The IRS has set forth certain regulations for self-directed IRAs. You cannot pay yourself or any disqualified person to perform maintenance on properties owned by an IRA and you cannot live overnight in any property purchased with these funds.
Verifying information contained in your account statements, including prices and asset values related to investments like real estate or precious metals is also key.
1. Real estate
Self-directed IRAs give investors the flexibility of building nontraditional asset classes; however, there are certain rules surrounding those assets; for instance, engaging in certain prohibited transactions could cost the IRA its tax-advantaged status and incur penalties.
Examples of prohibited transactions with an IRA account include buying property to rent out to disqualified people, or acquiring it and leasing back for personal use by its owner. It’s also forbidden to pay yourself or anyone disqualified to perform maintenance at properties owned by your IRA account.
Importantly, it’s also crucial to recognize that investments in real estate or other alternative assets must be reported to the IRS. Your self-directed IRA provider (or custodian) should be familiar with these regulations and offer guidance regarding any documents needed for compliance; additionally, they should remind you that you’re ultimately responsible for monitoring investments closely for any prohibited transactions or actions that violate them.
Typically, the IRS prohibits IRA investments in life insurance contracts and collectibles. Otherwise, most assets may be invested in as long as other rules such as not investing in self-dealing entities or dealing with disqualified persons are followed.
With a self-directed IRA, you can take advantage of alternative asset classes such as commercial property and LLC membership interest that aren’t permissible in traditional brokerage firm-held IRAs. These investments provide more investment flexibility and higher potential returns than the typical stock market and mutual fund options.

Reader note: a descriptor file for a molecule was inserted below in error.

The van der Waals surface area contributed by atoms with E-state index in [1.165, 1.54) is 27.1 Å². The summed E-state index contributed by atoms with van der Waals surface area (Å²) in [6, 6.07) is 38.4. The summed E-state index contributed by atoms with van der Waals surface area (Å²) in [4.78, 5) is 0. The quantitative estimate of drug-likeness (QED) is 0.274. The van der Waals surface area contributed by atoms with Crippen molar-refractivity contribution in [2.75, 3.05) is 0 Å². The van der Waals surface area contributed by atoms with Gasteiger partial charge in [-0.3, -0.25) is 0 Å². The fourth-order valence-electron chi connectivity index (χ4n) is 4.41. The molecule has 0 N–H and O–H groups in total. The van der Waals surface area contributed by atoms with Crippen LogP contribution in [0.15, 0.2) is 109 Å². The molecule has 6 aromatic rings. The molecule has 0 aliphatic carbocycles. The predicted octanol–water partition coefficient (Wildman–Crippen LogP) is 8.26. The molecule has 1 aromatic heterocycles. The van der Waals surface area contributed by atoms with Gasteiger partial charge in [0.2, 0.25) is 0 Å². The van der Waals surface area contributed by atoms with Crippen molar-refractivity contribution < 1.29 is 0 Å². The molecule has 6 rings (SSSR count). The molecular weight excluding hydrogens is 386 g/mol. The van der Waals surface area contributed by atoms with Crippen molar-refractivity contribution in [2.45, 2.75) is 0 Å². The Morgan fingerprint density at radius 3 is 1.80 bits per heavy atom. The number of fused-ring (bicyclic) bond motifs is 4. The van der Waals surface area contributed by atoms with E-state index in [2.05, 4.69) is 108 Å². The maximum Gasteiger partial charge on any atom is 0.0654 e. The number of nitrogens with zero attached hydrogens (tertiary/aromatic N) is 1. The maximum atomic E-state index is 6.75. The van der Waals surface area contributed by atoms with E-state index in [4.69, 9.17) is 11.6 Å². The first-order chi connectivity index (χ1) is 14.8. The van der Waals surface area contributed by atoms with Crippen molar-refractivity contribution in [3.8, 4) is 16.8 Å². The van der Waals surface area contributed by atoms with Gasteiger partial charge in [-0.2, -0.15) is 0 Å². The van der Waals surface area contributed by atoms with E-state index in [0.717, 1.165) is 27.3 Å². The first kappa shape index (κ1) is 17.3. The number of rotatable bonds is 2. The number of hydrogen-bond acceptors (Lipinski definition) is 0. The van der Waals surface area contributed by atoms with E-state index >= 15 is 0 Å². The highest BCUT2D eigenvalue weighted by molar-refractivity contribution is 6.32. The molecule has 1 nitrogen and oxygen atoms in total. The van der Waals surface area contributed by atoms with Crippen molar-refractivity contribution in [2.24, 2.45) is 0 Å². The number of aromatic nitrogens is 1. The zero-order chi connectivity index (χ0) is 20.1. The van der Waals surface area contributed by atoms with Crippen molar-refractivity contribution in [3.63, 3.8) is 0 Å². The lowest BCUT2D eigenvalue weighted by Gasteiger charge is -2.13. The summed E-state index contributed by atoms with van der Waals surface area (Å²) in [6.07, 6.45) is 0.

When investing in non-traditional assets such as gold and Bitcoin, be careful to purchase from reliable dealers who follow all IRS guidelines. Failure to do so could subject you to fines and penalties from the IRS; for example it’s illegal to buy precious metals like gold from sellers who cannot provide proof that their products meet purity standards.
3. Mutual funds
The IRS maintains an exhaustive list of investments which are prohibited transactions and could jeopardize the tax-advantage status of self-directed IRAs, subjecting you to taxes and penalties.
An IRA cannot invest in property owned or rented to disqualified persons, nor pay them for maintenance work on properties owned by an IRA. A self-directed IRA should similarly refrain from paying disqualified people to maintain its owned properties.
Subchapter S corporations impose shareholder restrictions that prevent an IRA from investing in those companies, while life insurance policies and collectibles are also off-limits investments. If you wish to avoid prohibited investments, finding an advisor who not only allows alternative investments but can also vet them and ensure all regulations are followed is essential for making smart choices when investing. There are various providers out there and interview several before making your choice.
4. Other investments
Self-directed IRAs allow investors to invest in various asset classes. Two investments are prohibited due to IRS rules regarding prohibited transactions and disqualified individuals: life insurance and collectibles such as stamps, art or coins.
Alternative assets, such as real estate, tax liens and private equity placements can add substantial diversification to your retirement account. But it’s essential that you understand their rules — such as when and how you purchase and sell them — as well as potential restrictions that might restrict who your IRA works with. It is also crucial that you be aware that custodians don’t vet these investments — you must perform your own due diligence when researching them yourself! You should also be familiar with contribution limits, minimum distribution rules and applicable taxes applicable to different types of IRAs before investing – the IRS also requires an annual fair market value report of your IRA!